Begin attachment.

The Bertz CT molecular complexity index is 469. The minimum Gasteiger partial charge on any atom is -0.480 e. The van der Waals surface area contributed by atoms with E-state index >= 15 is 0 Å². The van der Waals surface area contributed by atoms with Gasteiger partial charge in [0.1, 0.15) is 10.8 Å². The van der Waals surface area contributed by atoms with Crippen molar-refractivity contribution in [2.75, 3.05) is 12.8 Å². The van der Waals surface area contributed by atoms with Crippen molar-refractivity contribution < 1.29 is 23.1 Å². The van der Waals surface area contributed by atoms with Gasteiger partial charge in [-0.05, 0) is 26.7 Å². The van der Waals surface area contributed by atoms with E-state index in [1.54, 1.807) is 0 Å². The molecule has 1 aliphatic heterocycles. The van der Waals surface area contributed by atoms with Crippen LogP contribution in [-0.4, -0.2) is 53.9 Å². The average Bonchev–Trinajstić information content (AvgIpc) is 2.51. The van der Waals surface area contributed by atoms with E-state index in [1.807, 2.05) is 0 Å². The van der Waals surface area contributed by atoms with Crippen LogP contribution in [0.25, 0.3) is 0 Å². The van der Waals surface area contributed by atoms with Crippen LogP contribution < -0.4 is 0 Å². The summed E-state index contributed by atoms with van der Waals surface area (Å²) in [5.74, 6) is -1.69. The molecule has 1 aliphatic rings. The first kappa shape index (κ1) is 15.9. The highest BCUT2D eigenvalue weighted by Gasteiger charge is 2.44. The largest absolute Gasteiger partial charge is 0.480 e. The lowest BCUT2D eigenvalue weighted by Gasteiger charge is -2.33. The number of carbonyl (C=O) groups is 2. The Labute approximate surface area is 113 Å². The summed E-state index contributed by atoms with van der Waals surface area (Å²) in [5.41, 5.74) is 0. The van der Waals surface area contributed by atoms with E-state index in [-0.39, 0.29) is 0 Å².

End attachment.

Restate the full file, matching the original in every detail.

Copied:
The Bertz CT molecular complexity index is 469. The minimum Gasteiger partial charge on any atom is -0.480 e. The van der Waals surface area contributed by atoms with E-state index >= 15 is 0 Å². The van der Waals surface area contributed by atoms with Gasteiger partial charge in [0.1, 0.15) is 10.8 Å². The van der Waals surface area contributed by atoms with Crippen molar-refractivity contribution in [2.75, 3.05) is 12.8 Å². The van der Waals surface area contributed by atoms with Crippen molar-refractivity contribution < 1.29 is 23.1 Å². The van der Waals surface area contributed by atoms with Gasteiger partial charge in [-0.05, 0) is 26.7 Å². The van der Waals surface area contributed by atoms with E-state index in [1.54, 1.807) is 0 Å². The molecule has 1 aliphatic heterocycles. The van der Waals surface area contributed by atoms with Crippen LogP contribution in [-0.4, -0.2) is 53.9 Å². The average Bonchev–Trinajstić information content (AvgIpc) is 2.51. The van der Waals surface area contributed by atoms with E-state index in [1.807, 2.05) is 0 Å². The van der Waals surface area contributed by atoms with Crippen LogP contribution in [0.25, 0.3) is 0 Å². The van der Waals surface area contributed by atoms with Crippen LogP contribution < -0.4 is 0 Å². The summed E-state index contributed by atoms with van der Waals surface area (Å²) in [5.74, 6) is -1.69. The molecule has 1 aliphatic rings. The first kappa shape index (κ1) is 15.9. The highest BCUT2D eigenvalue weighted by Gasteiger charge is 2.44. The largest absolute Gasteiger partial charge is 0.480 e. The lowest BCUT2D eigenvalue weighted by Gasteiger charge is -2.33. The number of carbonyl (C=O) groups is 2. The Labute approximate surface area is 113 Å². The summed E-state index contributed by atoms with van der Waals surface area (Å²) in [5.41, 5.74) is 0. The van der Waals surface area contributed by atoms with E-state index in [-0.39, 0.29) is 0 Å².